One can create new site columns or edit the existing ones following the steps below:

  • Site Actions (press the button)
  • Site Settings
  • Site Columns (in the Galleries option group)

Allowed Scopes

The scopes to which a feature can be deployed, are dictated by the types of elements included in it. A feature with site column elements can only be deployed to Site Collection or Web Site scopes.

Feature Manifest

I will only present a simple feature manifest, since the additional options were presented in the above mentioned post.

<?xml version="1.0" encoding="utf-8" ?>
<Feature xmlns="http://schemas.microsoft.com/sharepoint/"
         Id="5DFD12AF-D0AA-4c63-8FB8-C49DB1191083"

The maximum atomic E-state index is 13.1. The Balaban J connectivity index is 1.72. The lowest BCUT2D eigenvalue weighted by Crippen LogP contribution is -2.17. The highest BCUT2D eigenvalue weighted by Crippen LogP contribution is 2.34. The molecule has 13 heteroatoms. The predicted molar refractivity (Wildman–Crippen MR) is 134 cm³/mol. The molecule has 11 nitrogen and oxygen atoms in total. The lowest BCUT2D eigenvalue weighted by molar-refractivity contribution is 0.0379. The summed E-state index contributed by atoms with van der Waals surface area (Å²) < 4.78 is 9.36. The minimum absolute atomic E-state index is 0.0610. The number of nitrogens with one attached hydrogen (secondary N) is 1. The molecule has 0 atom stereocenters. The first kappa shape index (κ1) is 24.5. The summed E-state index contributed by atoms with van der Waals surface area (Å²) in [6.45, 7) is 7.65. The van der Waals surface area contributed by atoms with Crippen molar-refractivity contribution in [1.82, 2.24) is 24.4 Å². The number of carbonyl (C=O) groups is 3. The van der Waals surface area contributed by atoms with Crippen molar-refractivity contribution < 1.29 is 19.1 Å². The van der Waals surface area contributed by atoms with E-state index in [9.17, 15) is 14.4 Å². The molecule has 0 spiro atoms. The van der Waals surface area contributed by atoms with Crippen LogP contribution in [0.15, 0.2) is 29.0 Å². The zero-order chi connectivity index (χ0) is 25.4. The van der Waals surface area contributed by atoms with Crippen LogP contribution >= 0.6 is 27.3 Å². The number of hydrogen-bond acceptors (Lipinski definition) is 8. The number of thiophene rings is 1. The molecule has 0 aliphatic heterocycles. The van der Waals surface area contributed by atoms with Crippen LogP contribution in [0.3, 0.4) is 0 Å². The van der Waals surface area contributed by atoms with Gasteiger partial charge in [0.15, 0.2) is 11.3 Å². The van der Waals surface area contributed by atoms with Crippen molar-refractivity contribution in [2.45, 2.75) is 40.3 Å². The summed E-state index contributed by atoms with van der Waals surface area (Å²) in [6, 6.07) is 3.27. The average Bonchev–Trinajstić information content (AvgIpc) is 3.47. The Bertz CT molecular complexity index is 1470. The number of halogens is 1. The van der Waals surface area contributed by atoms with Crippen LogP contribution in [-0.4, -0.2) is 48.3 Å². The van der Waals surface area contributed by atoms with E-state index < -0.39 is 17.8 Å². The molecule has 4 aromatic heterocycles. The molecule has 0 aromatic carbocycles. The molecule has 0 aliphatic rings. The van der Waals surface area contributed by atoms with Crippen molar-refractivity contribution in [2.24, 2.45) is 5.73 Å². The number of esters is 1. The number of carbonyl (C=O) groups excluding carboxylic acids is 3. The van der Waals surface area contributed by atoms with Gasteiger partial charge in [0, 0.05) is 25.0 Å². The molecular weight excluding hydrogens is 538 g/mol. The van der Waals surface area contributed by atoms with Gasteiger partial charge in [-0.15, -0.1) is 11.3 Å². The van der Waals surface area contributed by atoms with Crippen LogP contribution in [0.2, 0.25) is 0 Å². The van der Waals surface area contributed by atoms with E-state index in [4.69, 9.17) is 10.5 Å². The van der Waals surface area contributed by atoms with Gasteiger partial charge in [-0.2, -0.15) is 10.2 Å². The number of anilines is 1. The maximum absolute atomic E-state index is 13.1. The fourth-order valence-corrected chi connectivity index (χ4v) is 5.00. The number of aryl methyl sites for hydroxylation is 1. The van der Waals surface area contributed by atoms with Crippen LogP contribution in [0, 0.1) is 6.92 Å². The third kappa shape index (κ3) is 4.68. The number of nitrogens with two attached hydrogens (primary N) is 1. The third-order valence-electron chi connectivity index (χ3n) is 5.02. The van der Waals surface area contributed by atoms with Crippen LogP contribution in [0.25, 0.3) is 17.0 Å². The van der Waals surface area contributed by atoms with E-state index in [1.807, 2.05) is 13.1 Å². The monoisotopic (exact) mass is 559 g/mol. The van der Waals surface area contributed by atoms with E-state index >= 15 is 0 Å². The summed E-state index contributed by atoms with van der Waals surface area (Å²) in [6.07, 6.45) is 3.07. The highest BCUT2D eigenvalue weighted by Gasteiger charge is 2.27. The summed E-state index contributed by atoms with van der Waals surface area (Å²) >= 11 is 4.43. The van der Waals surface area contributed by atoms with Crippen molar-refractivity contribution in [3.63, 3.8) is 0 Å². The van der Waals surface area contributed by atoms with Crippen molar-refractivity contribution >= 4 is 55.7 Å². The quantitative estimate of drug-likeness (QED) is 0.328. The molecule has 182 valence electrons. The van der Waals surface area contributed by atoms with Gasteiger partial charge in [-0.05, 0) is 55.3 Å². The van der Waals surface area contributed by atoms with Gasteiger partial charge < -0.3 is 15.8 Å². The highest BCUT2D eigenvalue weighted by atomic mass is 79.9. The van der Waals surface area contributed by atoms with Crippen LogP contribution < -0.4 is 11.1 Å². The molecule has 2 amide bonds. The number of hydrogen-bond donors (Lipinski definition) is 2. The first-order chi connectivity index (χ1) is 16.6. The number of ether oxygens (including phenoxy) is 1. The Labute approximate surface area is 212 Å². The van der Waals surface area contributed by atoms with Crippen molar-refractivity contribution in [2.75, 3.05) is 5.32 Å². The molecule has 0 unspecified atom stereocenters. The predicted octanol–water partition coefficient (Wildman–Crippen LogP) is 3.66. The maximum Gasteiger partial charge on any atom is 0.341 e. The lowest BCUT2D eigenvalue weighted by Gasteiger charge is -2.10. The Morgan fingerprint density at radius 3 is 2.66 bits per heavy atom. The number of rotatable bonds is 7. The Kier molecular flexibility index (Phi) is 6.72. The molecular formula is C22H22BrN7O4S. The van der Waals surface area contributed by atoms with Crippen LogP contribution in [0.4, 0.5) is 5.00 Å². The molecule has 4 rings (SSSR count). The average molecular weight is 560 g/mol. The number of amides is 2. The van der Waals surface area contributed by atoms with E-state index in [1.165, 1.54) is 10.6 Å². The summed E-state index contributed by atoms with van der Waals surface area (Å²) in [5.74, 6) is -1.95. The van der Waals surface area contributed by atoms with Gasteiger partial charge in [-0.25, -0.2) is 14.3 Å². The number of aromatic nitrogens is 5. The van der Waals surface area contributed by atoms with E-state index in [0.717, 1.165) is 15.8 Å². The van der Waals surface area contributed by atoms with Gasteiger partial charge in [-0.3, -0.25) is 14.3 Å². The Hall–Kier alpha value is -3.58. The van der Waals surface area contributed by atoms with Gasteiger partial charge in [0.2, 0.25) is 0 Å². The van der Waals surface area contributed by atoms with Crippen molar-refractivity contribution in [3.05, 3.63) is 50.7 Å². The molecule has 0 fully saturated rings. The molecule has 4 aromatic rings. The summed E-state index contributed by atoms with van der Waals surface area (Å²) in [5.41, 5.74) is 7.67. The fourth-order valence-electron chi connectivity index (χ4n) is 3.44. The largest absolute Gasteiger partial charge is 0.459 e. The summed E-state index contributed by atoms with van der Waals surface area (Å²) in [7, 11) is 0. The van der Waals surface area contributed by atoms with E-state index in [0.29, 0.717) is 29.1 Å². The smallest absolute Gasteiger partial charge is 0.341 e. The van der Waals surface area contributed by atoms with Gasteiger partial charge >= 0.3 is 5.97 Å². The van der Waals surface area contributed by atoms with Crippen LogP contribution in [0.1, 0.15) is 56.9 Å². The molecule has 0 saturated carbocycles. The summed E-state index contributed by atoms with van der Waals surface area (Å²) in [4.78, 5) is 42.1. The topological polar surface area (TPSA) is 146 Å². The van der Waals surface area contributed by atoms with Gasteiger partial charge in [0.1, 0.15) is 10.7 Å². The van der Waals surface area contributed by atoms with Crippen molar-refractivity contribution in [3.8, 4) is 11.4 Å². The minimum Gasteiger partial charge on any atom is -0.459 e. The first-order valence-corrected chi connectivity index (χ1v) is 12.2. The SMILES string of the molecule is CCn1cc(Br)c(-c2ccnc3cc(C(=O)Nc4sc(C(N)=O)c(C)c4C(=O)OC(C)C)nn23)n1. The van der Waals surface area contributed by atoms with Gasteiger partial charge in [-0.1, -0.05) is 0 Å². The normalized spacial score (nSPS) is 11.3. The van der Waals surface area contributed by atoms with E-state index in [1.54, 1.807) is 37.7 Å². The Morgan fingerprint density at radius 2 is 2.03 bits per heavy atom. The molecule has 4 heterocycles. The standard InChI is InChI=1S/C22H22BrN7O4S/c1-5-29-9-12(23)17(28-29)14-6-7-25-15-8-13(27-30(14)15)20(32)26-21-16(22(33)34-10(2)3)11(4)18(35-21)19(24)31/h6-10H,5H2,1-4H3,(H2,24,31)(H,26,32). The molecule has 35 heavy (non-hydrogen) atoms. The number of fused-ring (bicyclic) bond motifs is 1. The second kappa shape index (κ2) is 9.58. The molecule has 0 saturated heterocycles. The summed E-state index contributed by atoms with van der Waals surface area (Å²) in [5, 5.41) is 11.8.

Title="My Site Columns Feature"
         Description="Adds My Site Columns."
         Scope="Site"
         Version="1.0.0.0">
    <ElementManifests>
        <ElementManifest Location="SiteColumns.xml"/>
    </ElementManifests>
</Feature>

Notes about this feature manifest:

  • The title of the feature is My Site Columns Feature.
  • It will be deployed as a Site Collection feature, since it’s Scope value is Site.
  • It references a single element manifest file: SiteColumns.xml.

Element Manifest

The element manifest file can have any name you wish (in this example it’s called SiteColumns.xml), but it’s root element must be <Elements>. Inside this root element, you can place any number of feature element descriptions. In this example I will present the use of the <Field> element which is used to deploy Site Columns.

Since the <Field> element can have a very large number of attributes I will only show a subset with the most common ones.

<Elements xmlns = "http://schemas.microsoft.com/sharepoint/">
    <Field 
    ID="{b402db15-ee44-4ec4-89e3-23e10a8fc64c}"